The technology used in these processes is known asEquaCast because of its uniformity of composition and microstructure through liquidmetal flow control. EquaCastenables sizes up to about 25 inches (65 cm) in diameter, in single lot quantities as large as 15 tons. The alloys exhibit tensile strengths as high as 140 ksi (965 MPa), and higher, depending on processing. Corrosion rates are less than 0.001 inches (0.03 mm) per year, and the alloys are readily machinable.

Alternatively, the satellite reflections around the fundamental Bragg reflections in the X-ray diffraction patterns have been observed to confirm spinodal decomposition in copper-nickel-tin and other alloy systems.

The tin-rich particles formed by spinodal decomposition during the early heat treatment stages develop an ordered structure in the peak aged condition. Overaging is a discontinuous grain boundary reaction consisting of an alternate [alpha] + [gamma] phase mixture that consumes the spinodally hardened grains, leaving behind a soft structure.

Spinodal decomposition in high freezing-range alloys such as ToughMet and MoldMax XL, require a high degree of uniformity of composition and microstructure at the beginning. Cyclic withdrawal of the billet at high rates of speed creates high-speed planar jets of molten metal that penetrate the solidification zone. This action breaks dendrites, creates seeds for refinement, and makes the solidification process and resultant microstructure both uniform and equiaxed.

On the other hand, conventional alloys in the CuNiSn system do not show such uniformity, and they are likely to undergo segregation that frequently leads to hot shortness during hot working. Segregation also leads to highly variable final mechanical properties in both cast and wrought products.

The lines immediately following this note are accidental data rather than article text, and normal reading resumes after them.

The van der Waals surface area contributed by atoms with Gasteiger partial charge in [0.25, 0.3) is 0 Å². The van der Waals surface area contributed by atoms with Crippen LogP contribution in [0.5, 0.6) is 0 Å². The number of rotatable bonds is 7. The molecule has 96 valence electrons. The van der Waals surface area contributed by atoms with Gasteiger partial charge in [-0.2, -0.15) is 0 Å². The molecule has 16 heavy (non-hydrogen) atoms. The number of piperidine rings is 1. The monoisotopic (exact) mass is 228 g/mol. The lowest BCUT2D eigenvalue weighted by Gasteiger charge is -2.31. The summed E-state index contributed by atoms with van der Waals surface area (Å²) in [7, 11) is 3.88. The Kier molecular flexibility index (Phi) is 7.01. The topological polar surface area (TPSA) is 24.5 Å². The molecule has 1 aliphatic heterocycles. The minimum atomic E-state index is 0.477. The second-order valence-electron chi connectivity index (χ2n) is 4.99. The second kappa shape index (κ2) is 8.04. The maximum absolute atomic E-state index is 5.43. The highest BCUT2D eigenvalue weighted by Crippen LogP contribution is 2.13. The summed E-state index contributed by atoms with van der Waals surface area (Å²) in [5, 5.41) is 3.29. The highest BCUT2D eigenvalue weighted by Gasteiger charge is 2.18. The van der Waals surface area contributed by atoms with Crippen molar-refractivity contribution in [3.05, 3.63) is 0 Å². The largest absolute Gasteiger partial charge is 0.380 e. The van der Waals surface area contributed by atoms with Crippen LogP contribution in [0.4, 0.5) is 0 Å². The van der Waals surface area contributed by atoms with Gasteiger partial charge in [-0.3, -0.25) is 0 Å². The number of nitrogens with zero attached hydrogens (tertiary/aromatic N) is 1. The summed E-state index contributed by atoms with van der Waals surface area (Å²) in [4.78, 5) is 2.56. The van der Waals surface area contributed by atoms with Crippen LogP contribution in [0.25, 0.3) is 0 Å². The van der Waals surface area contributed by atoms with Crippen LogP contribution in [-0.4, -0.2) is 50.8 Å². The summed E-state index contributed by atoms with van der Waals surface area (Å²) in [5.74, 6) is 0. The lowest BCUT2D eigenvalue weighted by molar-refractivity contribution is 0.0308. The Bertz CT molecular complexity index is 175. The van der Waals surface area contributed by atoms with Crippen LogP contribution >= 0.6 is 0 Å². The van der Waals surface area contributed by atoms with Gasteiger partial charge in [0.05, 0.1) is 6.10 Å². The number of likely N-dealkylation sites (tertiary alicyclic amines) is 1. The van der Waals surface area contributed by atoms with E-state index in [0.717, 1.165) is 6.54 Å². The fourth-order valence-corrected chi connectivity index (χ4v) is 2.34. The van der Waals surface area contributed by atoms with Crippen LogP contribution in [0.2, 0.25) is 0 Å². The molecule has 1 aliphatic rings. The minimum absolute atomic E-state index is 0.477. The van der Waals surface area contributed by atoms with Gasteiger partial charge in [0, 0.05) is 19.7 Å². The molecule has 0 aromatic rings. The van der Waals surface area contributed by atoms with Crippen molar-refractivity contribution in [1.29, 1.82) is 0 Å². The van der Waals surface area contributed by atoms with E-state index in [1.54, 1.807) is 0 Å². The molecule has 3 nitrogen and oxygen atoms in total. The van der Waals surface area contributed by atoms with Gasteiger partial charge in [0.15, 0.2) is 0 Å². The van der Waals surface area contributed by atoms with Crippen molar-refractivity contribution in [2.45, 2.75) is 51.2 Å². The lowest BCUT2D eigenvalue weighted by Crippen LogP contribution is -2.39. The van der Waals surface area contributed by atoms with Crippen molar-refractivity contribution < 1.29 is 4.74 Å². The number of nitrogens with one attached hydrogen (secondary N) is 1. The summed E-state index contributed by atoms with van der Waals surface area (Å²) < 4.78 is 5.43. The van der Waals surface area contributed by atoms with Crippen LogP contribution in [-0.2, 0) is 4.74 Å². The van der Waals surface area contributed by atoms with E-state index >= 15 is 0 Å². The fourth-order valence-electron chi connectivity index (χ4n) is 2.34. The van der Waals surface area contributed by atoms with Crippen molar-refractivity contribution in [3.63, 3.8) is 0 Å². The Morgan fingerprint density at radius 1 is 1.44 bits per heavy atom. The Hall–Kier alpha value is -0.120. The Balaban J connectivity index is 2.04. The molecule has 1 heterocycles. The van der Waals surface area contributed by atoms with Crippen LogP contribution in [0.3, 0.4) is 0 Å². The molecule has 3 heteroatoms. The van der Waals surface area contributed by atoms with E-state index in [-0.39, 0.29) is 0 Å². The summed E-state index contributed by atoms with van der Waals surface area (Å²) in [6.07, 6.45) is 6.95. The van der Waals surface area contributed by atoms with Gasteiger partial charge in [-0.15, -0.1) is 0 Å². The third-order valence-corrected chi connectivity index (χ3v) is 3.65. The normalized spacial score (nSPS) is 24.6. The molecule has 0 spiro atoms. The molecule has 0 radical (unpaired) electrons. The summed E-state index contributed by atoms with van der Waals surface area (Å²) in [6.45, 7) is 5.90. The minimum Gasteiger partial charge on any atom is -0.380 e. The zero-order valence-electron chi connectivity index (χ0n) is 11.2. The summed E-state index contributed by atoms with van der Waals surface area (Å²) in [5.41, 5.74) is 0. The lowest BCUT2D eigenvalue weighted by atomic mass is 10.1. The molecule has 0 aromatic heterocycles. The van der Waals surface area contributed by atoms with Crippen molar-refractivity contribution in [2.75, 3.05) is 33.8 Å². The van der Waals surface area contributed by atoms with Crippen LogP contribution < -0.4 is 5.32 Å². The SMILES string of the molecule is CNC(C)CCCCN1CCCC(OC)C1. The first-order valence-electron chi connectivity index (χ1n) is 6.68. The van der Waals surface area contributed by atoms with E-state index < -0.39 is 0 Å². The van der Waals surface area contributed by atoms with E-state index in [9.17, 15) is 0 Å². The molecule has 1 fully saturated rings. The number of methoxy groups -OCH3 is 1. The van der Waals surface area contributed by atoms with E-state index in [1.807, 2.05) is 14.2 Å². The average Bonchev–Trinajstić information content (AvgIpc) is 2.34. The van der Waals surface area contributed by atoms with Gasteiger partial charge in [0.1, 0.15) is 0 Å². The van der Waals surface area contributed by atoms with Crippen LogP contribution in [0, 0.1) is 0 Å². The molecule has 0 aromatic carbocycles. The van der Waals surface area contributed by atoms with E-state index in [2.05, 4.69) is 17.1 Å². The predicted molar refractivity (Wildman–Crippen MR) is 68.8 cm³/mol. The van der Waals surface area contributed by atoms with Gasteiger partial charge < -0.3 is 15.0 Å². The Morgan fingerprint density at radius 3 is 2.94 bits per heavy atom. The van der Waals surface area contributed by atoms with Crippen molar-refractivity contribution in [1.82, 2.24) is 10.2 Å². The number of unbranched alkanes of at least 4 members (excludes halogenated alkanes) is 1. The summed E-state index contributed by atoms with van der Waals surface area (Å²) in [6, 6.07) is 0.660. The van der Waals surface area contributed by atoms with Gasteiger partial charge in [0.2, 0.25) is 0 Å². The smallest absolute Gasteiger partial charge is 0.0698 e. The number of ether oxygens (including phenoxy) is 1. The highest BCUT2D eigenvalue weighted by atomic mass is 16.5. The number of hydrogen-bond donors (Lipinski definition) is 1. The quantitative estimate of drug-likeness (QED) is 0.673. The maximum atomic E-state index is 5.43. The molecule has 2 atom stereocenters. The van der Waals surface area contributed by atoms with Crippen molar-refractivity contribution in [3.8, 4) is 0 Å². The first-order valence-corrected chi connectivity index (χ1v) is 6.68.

A new line of spinodal alloys for ToughMetbearings is the result of work with leading OEM’s, bearing manufacturers, and lubricant & additive producers to create a material to meet a variety of performance demands and to operate in harsh environments.

These materials have already been proven capable of performing with a variety of shafting materials and lubricants under the widest known range of bearing stresses and speeds. ToughMet has advanced bearing technology for today’s high performance machines.

ToughMet achieves excellent machinability and bearing performance without requiring lead additions and consist of alloys mated with steel in uncoated, grease lubricated systems unless otherwise noted.

Strength and frictional comparison of copper-based bearing alloys (Figure 1) achieves high levels of strength without the need for beryllium additions. It performs under high loading at low or high speeds with excellent bearing behavior.

Combined with the patented EquaCast process, Brush Wellman’s spinodal heat treatment creates a fine homogeneous microstructure. This creates ultra-microscopic strengthening which is key to the advanced bearing.

ToughMet alloys are available in two compositions: ToughMet 2 (contains 9% nickel, 6% tin, balance is copper) and ToughMet 3 (contains 15% nickel, 8% tin, balance is copper).

Figure 1: Strength and frictional comparison of copper-based bearing alloys